If the author had given some details of this supposed treason, then we may have something to discuss. Since he only seemed to find one tangible thing to attack (the ill-fitting suit), he must not have noticed anything else that he could point people to. Besides which, the entire article is just so filled with vitriol. It’s like watching Michael Moore at the Oscars – I just can’t help but say, “If you have a point, make it.”

    If being opposed to a war is treason, there are many other traitors holding elected office right now. If being a CNN commentator is treasonous, half the city of Atlanta are traitors. Since that is absurd on its very face, the author would have been wise to find other actual facts to use instead of merely venting that GEN(R) Clark is a tool of the Clintons. That would also be something interesting to discuss, if there are any items of interest to point to besides the publicly known acquaintance of Bill and Wesley.

    To call Clark a leader of the Pinko Parade without adding any details makes one wonder if there are any details to be found. Just saying something doesn’t make it so.

    The simplistic namecalling of extremists of any ilk turns me off anyhow. “Hilarious Clinton” and “Weasley Clark” don’t strike me as debating points that would be allowed very far by normal sane people.

    BTW, I never said that I agreed or disagreed with Wesley Clark’s politics. I’ve not researched them enough to say. The article I just read did absolutely nothing to enlighten me one way or the other.

  3. I lust Antonio Banderas says:

    Ok, Anony Mouse, I absolutely don’t get it…

    A few things, actually.

    His fucking name is GARY. GARY. GARY. GARY. It’s not hard. A-N-D-Y: 4 letters. G-A-R-Y: 4 letters. Where’s the problem, compadre?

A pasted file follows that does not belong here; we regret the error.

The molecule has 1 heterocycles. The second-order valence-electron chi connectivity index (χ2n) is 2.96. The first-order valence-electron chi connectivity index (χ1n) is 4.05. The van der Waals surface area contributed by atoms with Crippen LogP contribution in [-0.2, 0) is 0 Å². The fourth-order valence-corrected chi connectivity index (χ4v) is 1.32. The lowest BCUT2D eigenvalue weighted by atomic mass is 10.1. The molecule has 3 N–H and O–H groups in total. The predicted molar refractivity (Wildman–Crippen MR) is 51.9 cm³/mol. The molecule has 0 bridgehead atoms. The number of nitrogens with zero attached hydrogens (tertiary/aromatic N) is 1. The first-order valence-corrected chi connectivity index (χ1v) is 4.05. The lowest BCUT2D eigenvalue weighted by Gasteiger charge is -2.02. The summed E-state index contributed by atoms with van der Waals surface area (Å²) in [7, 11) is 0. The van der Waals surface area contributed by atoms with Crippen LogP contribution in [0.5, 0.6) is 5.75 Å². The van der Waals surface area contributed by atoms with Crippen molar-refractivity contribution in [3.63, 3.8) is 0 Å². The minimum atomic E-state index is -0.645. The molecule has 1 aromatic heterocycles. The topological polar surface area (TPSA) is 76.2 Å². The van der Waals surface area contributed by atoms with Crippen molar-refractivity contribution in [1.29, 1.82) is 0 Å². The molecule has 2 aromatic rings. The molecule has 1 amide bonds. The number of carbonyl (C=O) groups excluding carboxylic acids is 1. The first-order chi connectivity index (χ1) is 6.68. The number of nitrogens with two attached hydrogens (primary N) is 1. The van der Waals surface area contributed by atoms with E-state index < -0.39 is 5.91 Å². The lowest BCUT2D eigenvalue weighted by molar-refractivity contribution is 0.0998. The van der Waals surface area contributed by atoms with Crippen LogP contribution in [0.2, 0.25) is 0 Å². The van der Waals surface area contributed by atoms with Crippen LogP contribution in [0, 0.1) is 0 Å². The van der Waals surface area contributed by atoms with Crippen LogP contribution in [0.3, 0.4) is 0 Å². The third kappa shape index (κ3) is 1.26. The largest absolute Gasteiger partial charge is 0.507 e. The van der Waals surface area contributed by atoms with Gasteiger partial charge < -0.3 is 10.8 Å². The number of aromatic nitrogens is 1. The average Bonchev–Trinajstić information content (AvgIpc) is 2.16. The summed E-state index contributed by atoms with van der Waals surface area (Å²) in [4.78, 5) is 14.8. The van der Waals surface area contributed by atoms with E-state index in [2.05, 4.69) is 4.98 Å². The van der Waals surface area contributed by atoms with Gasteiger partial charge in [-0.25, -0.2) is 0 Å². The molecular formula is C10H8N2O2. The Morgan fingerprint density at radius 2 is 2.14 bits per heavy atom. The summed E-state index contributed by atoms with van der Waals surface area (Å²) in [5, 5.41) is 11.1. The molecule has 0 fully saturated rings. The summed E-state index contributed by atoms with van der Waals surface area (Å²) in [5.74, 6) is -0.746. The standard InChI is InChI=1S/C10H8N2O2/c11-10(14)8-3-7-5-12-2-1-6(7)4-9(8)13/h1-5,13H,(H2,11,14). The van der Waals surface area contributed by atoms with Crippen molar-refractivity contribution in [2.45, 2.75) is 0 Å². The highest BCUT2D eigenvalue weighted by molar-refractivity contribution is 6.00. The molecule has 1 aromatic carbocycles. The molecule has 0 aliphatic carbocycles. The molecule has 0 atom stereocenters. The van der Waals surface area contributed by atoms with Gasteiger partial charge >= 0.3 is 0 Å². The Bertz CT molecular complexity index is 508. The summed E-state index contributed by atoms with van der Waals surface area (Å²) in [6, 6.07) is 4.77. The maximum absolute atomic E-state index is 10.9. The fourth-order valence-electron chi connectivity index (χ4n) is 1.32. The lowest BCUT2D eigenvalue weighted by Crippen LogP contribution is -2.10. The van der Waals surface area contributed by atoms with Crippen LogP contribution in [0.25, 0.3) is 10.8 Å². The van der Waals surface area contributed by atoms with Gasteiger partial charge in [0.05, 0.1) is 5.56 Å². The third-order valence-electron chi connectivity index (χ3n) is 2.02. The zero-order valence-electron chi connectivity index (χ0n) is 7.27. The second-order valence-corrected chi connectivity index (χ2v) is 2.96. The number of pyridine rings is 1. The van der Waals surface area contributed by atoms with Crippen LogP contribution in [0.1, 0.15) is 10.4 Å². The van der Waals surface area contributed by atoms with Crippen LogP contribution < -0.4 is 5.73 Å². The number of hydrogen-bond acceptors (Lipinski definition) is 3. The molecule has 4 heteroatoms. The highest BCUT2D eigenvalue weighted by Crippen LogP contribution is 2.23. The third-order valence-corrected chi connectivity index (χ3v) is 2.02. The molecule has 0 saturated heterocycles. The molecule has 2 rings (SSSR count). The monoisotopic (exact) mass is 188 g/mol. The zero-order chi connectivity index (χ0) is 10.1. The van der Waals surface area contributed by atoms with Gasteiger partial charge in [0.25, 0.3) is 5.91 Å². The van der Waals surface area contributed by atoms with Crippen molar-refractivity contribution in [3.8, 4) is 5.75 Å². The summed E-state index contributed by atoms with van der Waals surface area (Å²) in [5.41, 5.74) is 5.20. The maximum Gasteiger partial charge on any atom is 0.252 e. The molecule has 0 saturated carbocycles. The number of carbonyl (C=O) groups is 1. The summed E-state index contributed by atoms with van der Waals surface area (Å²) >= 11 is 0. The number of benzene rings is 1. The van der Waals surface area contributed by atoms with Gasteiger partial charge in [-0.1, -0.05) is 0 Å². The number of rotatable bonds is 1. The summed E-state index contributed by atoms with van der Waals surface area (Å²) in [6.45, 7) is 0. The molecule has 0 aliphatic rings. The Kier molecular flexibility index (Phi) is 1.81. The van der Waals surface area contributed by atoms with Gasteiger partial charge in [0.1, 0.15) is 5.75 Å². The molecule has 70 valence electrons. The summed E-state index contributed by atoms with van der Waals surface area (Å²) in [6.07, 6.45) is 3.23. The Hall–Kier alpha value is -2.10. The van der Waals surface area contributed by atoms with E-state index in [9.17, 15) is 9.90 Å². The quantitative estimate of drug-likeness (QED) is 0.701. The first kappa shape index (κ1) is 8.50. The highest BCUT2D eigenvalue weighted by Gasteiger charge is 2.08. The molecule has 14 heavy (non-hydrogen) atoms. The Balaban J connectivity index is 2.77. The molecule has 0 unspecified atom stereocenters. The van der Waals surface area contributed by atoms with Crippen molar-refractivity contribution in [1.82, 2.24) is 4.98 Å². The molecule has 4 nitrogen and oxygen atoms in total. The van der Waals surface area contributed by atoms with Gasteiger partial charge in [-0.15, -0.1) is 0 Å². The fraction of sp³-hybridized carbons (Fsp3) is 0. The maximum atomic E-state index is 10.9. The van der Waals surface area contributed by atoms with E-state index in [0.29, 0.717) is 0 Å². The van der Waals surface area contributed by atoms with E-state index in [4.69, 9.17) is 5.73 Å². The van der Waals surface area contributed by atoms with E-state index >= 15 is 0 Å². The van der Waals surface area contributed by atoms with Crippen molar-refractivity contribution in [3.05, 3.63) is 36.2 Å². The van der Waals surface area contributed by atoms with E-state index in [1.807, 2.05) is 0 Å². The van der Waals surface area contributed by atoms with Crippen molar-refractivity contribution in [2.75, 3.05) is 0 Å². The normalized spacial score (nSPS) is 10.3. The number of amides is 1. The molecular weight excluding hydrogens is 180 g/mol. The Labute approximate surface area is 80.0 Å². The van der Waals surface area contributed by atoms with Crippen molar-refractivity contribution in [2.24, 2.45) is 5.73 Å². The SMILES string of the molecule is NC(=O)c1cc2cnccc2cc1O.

Practically being a traitor means expressing your opinions publicly. Hrm. Democracy in action?

    Soooo, you’re saying that in order to be a “GOOD AMERICAN”, it’s not good to dissent. Hm. Wow, I feel so enlightened.

    Who’s the traitor again, Mr. Mouse?

  4. Anonymous says:

    Yes I know his real name is Gary – thats the reason I put “Andy” in quotes. And Gary is the one that decided to choose a pseudonym of AndySocial, I find it curious that someone else would find fault in using it, even if in a shorter form.

    No expressing opinions – particularly along the lines of whether a war is the right thing or not – is not treason. However, second guessing strategic and tactical decisions by someone who should be in the know as far as our military capabilities go and revealing that those decisions are inadequate for the job DOES go a long way toward offering comfort and morale boosts to the enemy.

    And to “Andy”, yes the article doesnt go into length about exactly what it was he was saying on CNN – but it does point it out.

  5. Gary says:

    No, Mr. Comcast user, the article didn’t point anything out. The fact that GEN(R) Clark was employed by CNN is true. The fact that he publicly said that the war would not be as easy as Bush et al believed is true. How are either of those items treasonous in any way? Is disagreeing with the current administration akin to treason? If so, did you ever disagree with the previous administration? Does that make you a traitor?

  6. lysa says:

    Once again, it’s amazing how anonymous people seem to like to target Gary, and are too cowardly to make their identity known. }:-{

  7. Gary says:

    I don’t really care about masking one’s identity online. I do wonder why someone would bother making a hostile-sounding statement without trying to add any actual information. Low signal-to-noise ratio there.